Google Unveils Daydream VR Ecosystem; Announces Headset and Controller at I/O

Google Unveils Daydream VR Ecosystem; Announces Headset and Controller at I/O

daydream-compressorGoogle wants to play an even bigger role in managing people’s daily lives, while also nudging them into an alternate reality, as the Internet company responds to competitive threats posed by Facebook, Amazon and Apple.

As part of an onslaught of upcoming products, Google will implant a more personable form of artificial intelligence into an Internet-connected device called Home, which echoes the Echo, Amazon’s trendy smart-home speaker.

Meanwhile, Google will also delve deeper into the still-nascent realm of virtual reality with a system called Daydream that’s meant to challenge Facebook-owned Oculus’s early lead in fabricating artificial worlds.

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Daydream is a new virtual reality ecosystem that will be made available to all comers, duplicating a strategy that worked well for Google after it fell behind Apple following the iPhone’s debut nearly a decade ago.

To get the ball rolling, Google will sell a virtual-reality headset with a wireless motion controller expected to carry the Nexus brand that the company original created as a showcase for its Android operating system for smartphones. Google didn’t announce the price for the VR headset at Wednesday’s conference, nor did it specify when it will hit the market. A similar headset, the Gear VR, made by Samsung and powered by Facebook’s Oculus subsidiary, costs $100.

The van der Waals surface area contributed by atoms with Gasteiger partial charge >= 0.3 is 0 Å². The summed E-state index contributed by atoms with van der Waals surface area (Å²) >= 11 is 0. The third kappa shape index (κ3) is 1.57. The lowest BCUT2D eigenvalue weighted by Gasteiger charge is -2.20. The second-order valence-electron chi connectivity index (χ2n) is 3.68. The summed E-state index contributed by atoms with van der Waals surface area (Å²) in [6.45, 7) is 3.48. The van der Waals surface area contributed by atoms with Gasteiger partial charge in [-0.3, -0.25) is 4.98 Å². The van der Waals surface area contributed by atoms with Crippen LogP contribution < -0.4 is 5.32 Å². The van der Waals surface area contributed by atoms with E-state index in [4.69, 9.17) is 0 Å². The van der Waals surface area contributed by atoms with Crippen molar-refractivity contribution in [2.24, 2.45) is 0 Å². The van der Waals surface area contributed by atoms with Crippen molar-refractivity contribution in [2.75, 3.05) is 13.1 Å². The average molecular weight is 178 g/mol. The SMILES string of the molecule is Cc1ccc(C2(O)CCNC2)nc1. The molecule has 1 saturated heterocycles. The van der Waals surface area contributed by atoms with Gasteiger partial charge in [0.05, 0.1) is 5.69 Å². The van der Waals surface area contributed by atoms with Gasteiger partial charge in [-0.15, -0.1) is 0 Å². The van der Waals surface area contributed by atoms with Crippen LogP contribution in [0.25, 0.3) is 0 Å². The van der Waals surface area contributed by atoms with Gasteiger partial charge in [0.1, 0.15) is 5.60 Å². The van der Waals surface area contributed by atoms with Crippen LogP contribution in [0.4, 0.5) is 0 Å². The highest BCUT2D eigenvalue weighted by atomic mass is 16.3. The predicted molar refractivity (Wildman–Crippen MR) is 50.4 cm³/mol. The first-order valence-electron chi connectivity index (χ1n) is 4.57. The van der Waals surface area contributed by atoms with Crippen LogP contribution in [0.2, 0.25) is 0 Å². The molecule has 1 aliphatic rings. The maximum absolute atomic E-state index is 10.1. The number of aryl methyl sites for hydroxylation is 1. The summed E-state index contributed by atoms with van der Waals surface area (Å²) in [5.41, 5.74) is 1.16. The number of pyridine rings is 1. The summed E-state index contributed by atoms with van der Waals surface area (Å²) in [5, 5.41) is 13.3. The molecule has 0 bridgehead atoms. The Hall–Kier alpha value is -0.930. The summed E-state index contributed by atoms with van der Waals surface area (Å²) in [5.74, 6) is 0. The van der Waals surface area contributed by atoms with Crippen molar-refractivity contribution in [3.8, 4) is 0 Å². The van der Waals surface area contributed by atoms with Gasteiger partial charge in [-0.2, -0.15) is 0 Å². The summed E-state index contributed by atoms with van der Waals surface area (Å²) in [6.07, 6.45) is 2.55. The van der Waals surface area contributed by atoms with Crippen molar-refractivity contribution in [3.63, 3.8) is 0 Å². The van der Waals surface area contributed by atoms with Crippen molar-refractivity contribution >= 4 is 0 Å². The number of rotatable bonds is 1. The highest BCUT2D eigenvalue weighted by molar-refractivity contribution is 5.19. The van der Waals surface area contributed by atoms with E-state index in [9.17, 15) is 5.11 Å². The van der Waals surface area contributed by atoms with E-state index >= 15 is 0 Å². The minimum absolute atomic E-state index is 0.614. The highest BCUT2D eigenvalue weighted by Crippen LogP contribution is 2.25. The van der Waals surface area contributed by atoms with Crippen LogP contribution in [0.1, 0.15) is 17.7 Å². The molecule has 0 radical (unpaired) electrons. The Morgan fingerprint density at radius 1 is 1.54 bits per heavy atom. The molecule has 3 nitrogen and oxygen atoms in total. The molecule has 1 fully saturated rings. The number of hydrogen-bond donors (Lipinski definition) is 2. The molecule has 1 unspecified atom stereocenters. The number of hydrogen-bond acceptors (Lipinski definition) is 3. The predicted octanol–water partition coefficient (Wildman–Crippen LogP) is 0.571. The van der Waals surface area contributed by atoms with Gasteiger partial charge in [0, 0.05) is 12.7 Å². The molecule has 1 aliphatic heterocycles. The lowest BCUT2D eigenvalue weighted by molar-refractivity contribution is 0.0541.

Consumers will need a new smartphone to power the headset. It is going to be tethered to the “N” version of Android that Google plans to release later this year and requires more processing power and sensors unavailable in any phone already out.

The new headset marks a major upgrade from Google’s initial foray into VR in 2014, a cheap model made out of cardboard that sells for as little as $15 and is even given away in sales promotions by some companies.

“You could say Google has been the paper-based leader in VR, but otherwise you could say Google is well behind Facebook in VR,” Blau said.

Google’s new VR headset won’t be as sophisticated as the recently released Rift from Oculus, which costs $600 and must be tethered to computers that can cost another $1,000 or so. Oculus spent several years perfecting the Rift, which features technology that looks so revolutionary that Facebook paid $2 billion to buy the startup in 2014.

Google is now part of a larger holding company known as Alphabet Inc.

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